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Is there a "correct" panel layout?



 
 
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  #1  
Old May 22nd 06, 07:38 PM posted to rec.aviation.owning
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Default Is there a "correct" panel layout?

I'm wondering... if you were laying out your panel today... is there a
specific way, perhaps a "standard" way, that you'd layout your
instruments? I've seen some un-intuitive layouts and I'm wondering if
anyone and provide me with some insight as to safest/user friendly
layout.

Thanks,

-dr

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  #2  
Old May 22nd 06, 07:44 PM posted to rec.aviation.owning
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Default Is there a "correct" panel layout?

In a previous article, "Dico" said:
I'm wondering... if you were laying out your panel today... is there a
specific way, perhaps a "standard" way, that you'd layout your
instruments? I've seen some un-intuitive layouts and I'm wondering if
anyone and provide me with some insight as to safest/user friendly
layout.


Actually, I was just talking with some people at Pinckneyville about this,
and wondering how much it would hurt the resale value of a plane if you
were to turn everything around so you would fly it from the right seat.
I'm left handed, and I hate that I have to switch hands on the yoke to
write down a new frequency or clearance, then switch back to turn the
radios or set the OBS.


--
Paul Tomblin http://xcski.com/blogs/pt/
In any business, the customer is always right, except when he calls
technical support.
  #3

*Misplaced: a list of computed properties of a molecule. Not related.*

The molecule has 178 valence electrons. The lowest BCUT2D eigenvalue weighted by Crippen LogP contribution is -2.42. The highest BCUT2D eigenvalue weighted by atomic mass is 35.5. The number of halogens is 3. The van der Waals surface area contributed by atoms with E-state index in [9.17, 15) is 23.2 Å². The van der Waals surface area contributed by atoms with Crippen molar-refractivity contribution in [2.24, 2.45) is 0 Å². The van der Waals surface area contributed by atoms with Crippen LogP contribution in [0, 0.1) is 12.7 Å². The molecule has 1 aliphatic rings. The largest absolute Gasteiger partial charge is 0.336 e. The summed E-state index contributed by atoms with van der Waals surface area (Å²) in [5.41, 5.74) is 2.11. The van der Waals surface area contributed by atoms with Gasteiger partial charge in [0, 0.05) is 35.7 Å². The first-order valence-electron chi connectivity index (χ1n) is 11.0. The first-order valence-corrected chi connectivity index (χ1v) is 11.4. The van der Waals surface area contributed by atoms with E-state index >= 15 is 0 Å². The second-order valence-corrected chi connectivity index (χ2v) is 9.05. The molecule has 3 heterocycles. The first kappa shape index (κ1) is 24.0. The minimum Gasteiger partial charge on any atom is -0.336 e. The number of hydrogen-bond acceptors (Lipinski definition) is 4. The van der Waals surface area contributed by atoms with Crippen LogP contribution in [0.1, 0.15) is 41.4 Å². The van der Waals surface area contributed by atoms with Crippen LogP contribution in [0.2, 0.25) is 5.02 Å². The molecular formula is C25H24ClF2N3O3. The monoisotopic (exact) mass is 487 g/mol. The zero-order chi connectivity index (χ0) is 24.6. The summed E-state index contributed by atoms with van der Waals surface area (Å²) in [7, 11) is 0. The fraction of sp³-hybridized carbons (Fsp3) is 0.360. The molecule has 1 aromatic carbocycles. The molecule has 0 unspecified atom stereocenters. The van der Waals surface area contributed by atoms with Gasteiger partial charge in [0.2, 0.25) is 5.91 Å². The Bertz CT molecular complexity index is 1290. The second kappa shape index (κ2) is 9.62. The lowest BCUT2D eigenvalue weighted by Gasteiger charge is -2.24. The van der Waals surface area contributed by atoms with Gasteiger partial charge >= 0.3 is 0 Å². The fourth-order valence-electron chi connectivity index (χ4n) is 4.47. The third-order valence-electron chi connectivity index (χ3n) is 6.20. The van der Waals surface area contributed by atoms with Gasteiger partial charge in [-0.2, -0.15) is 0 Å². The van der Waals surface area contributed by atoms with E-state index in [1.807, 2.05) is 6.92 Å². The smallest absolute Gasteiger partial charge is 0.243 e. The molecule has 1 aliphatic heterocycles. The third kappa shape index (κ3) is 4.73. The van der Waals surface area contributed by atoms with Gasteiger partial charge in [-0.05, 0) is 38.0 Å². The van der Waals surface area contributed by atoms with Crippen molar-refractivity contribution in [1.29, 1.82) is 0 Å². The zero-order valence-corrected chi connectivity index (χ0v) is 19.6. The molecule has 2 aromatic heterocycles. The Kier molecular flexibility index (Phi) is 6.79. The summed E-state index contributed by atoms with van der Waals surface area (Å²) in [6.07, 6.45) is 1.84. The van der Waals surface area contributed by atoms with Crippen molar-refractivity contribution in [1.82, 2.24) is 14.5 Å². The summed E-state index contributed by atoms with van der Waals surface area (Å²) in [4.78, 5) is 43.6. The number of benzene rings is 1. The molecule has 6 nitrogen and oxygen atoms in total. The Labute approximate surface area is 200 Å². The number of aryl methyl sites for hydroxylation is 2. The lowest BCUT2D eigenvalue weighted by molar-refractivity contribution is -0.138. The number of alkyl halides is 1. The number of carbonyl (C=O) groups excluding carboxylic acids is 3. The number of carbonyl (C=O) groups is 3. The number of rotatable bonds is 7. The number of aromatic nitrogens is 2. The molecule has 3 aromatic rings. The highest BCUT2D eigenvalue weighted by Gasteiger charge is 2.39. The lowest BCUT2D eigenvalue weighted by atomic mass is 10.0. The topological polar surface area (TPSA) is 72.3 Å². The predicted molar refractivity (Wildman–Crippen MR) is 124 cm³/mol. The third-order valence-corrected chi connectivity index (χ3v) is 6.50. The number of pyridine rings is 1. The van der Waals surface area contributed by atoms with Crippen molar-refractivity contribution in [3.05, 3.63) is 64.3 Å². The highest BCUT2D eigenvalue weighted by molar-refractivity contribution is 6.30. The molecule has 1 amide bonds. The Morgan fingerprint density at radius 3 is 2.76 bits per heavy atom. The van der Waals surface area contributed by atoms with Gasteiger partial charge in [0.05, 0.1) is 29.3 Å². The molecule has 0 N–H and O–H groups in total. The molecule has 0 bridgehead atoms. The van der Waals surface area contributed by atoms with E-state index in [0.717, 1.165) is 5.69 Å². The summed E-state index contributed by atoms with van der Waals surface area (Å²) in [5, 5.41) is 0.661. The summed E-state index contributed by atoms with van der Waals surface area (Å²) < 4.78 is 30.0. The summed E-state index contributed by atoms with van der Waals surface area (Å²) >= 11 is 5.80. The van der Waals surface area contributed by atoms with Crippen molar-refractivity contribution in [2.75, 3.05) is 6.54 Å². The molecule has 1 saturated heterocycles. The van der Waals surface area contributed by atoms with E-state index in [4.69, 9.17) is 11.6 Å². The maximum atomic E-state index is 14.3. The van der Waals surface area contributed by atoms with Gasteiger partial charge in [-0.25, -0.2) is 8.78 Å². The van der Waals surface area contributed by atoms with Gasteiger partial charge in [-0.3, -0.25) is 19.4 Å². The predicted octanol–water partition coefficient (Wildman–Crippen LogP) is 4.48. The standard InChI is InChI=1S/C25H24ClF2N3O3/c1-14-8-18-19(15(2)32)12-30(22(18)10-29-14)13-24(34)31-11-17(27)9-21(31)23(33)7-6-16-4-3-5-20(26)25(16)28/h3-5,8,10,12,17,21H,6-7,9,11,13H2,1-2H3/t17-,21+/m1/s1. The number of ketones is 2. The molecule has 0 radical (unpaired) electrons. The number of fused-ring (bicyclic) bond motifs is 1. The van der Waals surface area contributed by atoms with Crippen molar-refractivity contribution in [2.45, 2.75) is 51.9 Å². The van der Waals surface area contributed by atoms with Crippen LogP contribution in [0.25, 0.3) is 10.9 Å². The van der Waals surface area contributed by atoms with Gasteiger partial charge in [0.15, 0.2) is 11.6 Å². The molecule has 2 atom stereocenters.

Old May 22nd 06, 10:12 PM posted to rec.aviation.owning
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Default Is there a "correct" panel layout?

The most common set up is to have the six pack on the left, communicate
and navigate in the middle, and engine information on the right.

When looking for a Cessna 150, I did decline to pursue one particular
airplane because the panel instruments seemed to be sprinkled around in
no particular logical order.

Most panels do not have the tachometer as prominently placed for
viewing by the pilot as the six-pack instruments, but I would much
prefer the tachometer on my side (left). I check it far more often than
the vertical speed indicator.

  #4  
Old May 22nd 06, 11:22 PM posted to rec.aviation.owning
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Default Is there a "correct" panel layout?

Also... what is the best way to layout a six pack? are there
"standards" with that? Where does/should each instrument go?

-dr

  #5  
Old May 23rd 06, 02:23 AM posted to rec.aviation.owning
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Default Is there a "correct" panel layout?

Insurance companies like "accepted standards" for pilots that routinely may
fly different aircraft, to include gear/flap lever positions and the order
of the Throttle(MP)/Prop(RPM)/Mixture(FuelFlow) levers.

Airspeed, Attitude, Altimeter
Turn and Bank, Compass/HSI, VSI

Secondary Nav instruments (primary on the HSI) to the right of the Altimeter
and VSI
Radio stack to the right of that, Engine instruments where they fit

If you look at most business class turbines you'll find the engine stack
between the Nav indicators and the radio stack.

BT

"Dico" wrote in message
oups.com...
Also... what is the best way to layout a six pack? are there
"standards" with that? Where does/should each instrument go?

-dr



  #7